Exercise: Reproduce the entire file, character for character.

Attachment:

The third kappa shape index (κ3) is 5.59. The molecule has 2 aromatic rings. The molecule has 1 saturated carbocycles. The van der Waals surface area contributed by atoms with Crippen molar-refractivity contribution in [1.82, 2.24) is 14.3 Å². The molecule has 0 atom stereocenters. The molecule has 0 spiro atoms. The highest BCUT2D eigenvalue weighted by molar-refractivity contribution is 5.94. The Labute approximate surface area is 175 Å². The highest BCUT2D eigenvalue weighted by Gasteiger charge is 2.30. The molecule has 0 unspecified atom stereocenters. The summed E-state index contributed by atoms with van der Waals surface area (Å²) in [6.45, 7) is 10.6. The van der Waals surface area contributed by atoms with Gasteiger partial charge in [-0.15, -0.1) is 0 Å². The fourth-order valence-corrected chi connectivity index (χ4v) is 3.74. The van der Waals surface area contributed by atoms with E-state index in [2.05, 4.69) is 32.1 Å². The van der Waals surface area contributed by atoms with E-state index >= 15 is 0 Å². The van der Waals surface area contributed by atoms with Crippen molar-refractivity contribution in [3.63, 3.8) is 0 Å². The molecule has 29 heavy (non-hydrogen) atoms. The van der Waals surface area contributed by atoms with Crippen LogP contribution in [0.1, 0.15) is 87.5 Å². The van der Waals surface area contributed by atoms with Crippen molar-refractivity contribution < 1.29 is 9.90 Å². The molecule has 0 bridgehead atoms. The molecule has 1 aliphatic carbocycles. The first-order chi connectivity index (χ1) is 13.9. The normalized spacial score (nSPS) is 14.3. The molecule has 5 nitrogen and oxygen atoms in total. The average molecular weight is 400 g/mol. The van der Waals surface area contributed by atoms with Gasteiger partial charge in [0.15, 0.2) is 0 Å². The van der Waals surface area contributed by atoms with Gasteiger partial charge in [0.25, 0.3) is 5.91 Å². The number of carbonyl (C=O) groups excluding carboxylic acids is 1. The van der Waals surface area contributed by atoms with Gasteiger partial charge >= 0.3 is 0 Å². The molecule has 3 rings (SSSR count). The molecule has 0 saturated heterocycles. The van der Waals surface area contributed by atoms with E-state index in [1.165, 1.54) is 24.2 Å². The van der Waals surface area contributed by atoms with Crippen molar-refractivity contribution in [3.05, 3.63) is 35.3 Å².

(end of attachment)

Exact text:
The third kappa shape index (κ3) is 5.59. The molecule has 2 aromatic rings. The molecule has 1 saturated carbocycles. The van der Waals surface area contributed by atoms with Crippen molar-refractivity contribution in [1.82, 2.24) is 14.3 Å². The molecule has 0 atom stereocenters. The molecule has 0 spiro atoms. The highest BCUT2D eigenvalue weighted by molar-refractivity contribution is 5.94. The Labute approximate surface area is 175 Å². The highest BCUT2D eigenvalue weighted by Gasteiger charge is 2.30. The molecule has 0 unspecified atom stereocenters. The summed E-state index contributed by atoms with van der Waals surface area (Å²) in [6.45, 7) is 10.6. The van der Waals surface area contributed by atoms with Gasteiger partial charge in [-0.15, -0.1) is 0 Å². The fourth-order valence-corrected chi connectivity index (χ4v) is 3.74. The van der Waals surface area contributed by atoms with E-state index in [2.05, 4.69) is 32.1 Å². The van der Waals surface area contributed by atoms with E-state index >= 15 is 0 Å². The van der Waals surface area contributed by atoms with Crippen molar-refractivity contribution in [3.63, 3.8) is 0 Å². The molecule has 29 heavy (non-hydrogen) atoms. The van der Waals surface area contributed by atoms with Crippen LogP contribution in [0.1, 0.15) is 87.5 Å². The van der Waals surface area contributed by atoms with Crippen molar-refractivity contribution < 1.29 is 9.90 Å². The molecule has 0 bridgehead atoms. The molecule has 1 aliphatic carbocycles. The first-order chi connectivity index (χ1) is 13.9. The normalized spacial score (nSPS) is 14.3. The molecule has 5 nitrogen and oxygen atoms in total. The average molecular weight is 400 g/mol. The van der Waals surface area contributed by atoms with Gasteiger partial charge in [0.15, 0.2) is 0 Å². The van der Waals surface area contributed by atoms with Gasteiger partial charge in [0.25, 0.3) is 5.91 Å². The number of carbonyl (C=O) groups excluding carboxylic acids is 1. The van der Waals surface area contributed by atoms with Gasteiger partial charge >= 0.3 is 0 Å². The molecule has 3 rings (SSSR count). The molecule has 0 saturated heterocycles. The van der Waals surface area contributed by atoms with E-state index in [1.165, 1.54) is 24.2 Å². The van der Waals surface area contributed by atoms with Crippen molar-refractivity contribution in [3.05, 3.63) is 35.3 Å².